By Elizabeth Arratia
Being a good neighbor is important no matter where you live. It is essential if you are the neighbor that operates an asphalt plant.
Everyone likes nice new smooth roads; few people know how those roads get created, from the raw material mix to the final product the public sees being laid on these roads. Those of us in the industry understand well the amount of material, time, and effort it takes to get the finished product. All the while doing so without disturbing our neighbors around us.
Asphalt plants can emit an odor that not everyone loves to smell. There are actions that can be taken to mitigate the odor from asphalt plants. Additives, commonly referred to as cherry or pine juice, can lessen the smell. These additives are not actually made with cherries or pine, but rather a mix of chemicals that either mask the odor, much like a perfume would, or trap the hydrocarbon and stop release into the air.
Another method for reducing odor is to use misters on the sides of the silos that mist the product as it enters the silo which masks the odor. The mist, a mixture of water and a masking scent, lessens the odor of the asphalt mix but does not eliminate it.
Reducing the temperature at which you mix the product will help to reduce the odor emitted into the air. There are warm mix additives that can be included in the mix which allow for a reduction in temperature. The reduction in temperature reduces the carbon output which diminishes the overall odor.
Odor is not the only concern that asphalt plants have when considering where to build. Noise is a concern to plant owners/operators and people living in proximity. There are many factors that can create noise, from production equipment to the trucks that move in and out of the plant. Newer plants are much quieter due to technological advancements in equipment. Most, if not all, cities have noise ordinances in place that dictate when and how much noise can emanate from the site.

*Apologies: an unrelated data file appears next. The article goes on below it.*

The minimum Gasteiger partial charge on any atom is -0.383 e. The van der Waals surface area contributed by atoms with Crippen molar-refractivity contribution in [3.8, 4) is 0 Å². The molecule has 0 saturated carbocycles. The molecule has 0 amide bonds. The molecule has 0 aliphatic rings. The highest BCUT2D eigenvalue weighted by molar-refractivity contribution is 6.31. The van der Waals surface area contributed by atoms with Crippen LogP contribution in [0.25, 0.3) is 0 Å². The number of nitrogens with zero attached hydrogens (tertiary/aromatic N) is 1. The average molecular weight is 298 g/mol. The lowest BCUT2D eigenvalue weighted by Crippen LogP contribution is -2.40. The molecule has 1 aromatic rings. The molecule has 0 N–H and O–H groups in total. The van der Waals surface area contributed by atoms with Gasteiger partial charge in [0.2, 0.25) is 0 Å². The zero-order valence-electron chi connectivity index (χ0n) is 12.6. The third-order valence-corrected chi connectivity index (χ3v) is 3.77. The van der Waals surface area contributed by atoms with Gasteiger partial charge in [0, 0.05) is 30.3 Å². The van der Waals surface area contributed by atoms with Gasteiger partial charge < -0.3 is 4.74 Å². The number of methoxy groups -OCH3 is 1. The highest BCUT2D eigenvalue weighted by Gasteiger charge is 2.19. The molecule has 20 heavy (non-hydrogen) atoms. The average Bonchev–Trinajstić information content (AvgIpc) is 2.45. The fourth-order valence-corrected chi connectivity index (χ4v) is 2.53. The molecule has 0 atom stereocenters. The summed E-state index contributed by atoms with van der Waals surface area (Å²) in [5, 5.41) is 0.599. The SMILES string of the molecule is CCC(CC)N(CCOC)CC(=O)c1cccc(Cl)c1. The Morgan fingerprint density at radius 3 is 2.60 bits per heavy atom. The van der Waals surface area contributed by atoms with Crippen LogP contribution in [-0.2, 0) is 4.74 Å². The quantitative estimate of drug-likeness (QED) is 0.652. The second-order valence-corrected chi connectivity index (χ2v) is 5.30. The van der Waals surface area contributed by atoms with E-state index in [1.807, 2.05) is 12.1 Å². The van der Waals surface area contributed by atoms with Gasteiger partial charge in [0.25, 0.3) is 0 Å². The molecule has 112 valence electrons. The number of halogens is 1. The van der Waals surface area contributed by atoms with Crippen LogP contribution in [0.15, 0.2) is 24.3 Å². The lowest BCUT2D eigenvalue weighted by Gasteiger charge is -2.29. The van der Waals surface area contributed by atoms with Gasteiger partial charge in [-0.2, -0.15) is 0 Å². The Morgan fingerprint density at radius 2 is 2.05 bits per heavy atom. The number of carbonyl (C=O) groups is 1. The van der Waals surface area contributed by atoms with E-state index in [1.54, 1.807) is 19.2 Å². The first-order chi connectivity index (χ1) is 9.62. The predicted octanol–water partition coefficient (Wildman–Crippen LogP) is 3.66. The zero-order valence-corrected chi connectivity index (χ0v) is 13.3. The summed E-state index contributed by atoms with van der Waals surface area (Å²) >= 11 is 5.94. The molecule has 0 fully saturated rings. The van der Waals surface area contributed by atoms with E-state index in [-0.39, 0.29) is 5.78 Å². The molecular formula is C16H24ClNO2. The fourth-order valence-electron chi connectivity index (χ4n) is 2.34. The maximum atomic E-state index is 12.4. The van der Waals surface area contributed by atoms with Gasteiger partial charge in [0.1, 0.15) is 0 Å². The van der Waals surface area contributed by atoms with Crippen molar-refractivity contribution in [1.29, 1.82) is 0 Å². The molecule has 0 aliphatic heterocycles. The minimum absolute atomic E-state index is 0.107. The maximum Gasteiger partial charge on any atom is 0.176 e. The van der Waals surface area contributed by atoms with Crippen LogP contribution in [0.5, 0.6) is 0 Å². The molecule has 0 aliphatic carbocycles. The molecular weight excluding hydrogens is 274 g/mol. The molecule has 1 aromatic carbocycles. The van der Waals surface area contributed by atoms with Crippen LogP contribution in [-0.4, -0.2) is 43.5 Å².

Older plants have a greater concern with noise as many of them still use open-air burners which are quite loud. Asphalt plants can be retrofitted with newer closed burners to reduce the noise created by older open-air burners. Most newer plants install burners that are encased in a sound suppression drum.
Different types of drive systems are used throughout an asphalt plant. These systems all add to the noise created in the plant. Utilizing variable speed drives (VSDs) will allow operators to determine how much power is needed at a given time. The ability not to turn a motor on at full speed when not required will reduce the amount of noise emitted.
You can imagine the sound created as aggregate moves over the shaker screen onto the conveyor or is rejected and ricochets as it hits the metal drum. Utilizing rubber chutes and screens, as a form of a liner, will aid in noise reduction.
Many other mitigations can be enacted to lower noise throughout the plant. Changing backup alarms on loaders to a lower frequency, which still meets the OSHA standard, is a simple way to help reduce asphalt plant noise, according to Lee Schloss from Kokosing Materials. Adding silencers to air cylinders that operate gates is another simple solution. It’s low cost for a greater reward.
Understanding what is important to your neighbors and potential neighbors in the community in which you plan to build or upgrade your asphalt plant will help you decide how and what you install. Ensuring that you get buy-in from the local community and local government and meet all the permitting requirements will go a long way toward being accepted as a new friendly neighbor.
Arratia is a Business Development Manager at BP Asphalt.